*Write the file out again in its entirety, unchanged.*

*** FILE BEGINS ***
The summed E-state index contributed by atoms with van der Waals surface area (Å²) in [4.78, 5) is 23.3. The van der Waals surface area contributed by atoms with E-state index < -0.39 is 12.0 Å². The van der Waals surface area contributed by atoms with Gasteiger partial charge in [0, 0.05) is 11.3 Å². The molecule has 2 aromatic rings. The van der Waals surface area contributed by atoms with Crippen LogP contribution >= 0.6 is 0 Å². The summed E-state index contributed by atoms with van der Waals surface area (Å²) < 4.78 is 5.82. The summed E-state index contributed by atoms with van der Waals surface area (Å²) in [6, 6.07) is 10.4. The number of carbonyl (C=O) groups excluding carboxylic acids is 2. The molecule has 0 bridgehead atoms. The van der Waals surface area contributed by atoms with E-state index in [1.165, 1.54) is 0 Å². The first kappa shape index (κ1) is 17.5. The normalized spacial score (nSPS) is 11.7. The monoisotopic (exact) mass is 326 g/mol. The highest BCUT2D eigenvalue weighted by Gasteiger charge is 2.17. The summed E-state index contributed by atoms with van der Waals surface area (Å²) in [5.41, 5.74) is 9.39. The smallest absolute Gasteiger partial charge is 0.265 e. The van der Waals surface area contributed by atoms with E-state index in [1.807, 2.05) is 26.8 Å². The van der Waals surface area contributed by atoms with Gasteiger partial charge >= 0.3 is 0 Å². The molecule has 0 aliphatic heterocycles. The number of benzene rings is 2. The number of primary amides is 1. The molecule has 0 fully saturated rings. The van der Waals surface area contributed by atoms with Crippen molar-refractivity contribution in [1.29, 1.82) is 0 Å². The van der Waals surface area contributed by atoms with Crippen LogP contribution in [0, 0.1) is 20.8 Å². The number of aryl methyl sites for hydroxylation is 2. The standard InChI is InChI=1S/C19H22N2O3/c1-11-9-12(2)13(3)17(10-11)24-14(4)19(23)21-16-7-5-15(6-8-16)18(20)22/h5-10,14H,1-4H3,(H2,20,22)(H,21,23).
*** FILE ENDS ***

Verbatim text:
The summed E-state index contributed by atoms with van der Waals surface area (Å²) in [4.78, 5) is 23.3. The van der Waals surface area contributed by atoms with E-state index < -0.39 is 12.0 Å². The van der Waals surface area contributed by atoms with Gasteiger partial charge in [0, 0.05) is 11.3 Å². The molecule has 2 aromatic rings. The van der Waals surface area contributed by atoms with Crippen LogP contribution >= 0.6 is 0 Å². The summed E-state index contributed by atoms with van der Waals surface area (Å²) < 4.78 is 5.82. The summed E-state index contributed by atoms with van der Waals surface area (Å²) in [6, 6.07) is 10.4. The number of carbonyl (C=O) groups excluding carboxylic acids is 2. The molecule has 0 bridgehead atoms. The van der Waals surface area contributed by atoms with E-state index in [1.165, 1.54) is 0 Å². The first kappa shape index (κ1) is 17.5. The normalized spacial score (nSPS) is 11.7. The monoisotopic (exact) mass is 326 g/mol. The highest BCUT2D eigenvalue weighted by Gasteiger charge is 2.17. The summed E-state index contributed by atoms with van der Waals surface area (Å²) in [5.41, 5.74) is 9.39. The smallest absolute Gasteiger partial charge is 0.265 e. The van der Waals surface area contributed by atoms with E-state index in [1.807, 2.05) is 26.8 Å². The van der Waals surface area contributed by atoms with Gasteiger partial charge >= 0.3 is 0 Å². The molecule has 0 aliphatic heterocycles. The number of benzene rings is 2. The number of primary amides is 1. The molecule has 0 fully saturated rings. The van der Waals surface area contributed by atoms with Crippen molar-refractivity contribution in [1.29, 1.82) is 0 Å². The van der Waals surface area contributed by atoms with Crippen LogP contribution in [0, 0.1) is 20.8 Å². The number of aryl methyl sites for hydroxylation is 2. The standard InChI is InChI=1S/C19H22N2O3/c1-11-9-12(2)13(3)17(10-11)24-14(4)19(23)21-16-7-5-15(6-8-16)18(20)22/h5-10,14H,1-4H3,(H2,20,22)(H,21,23).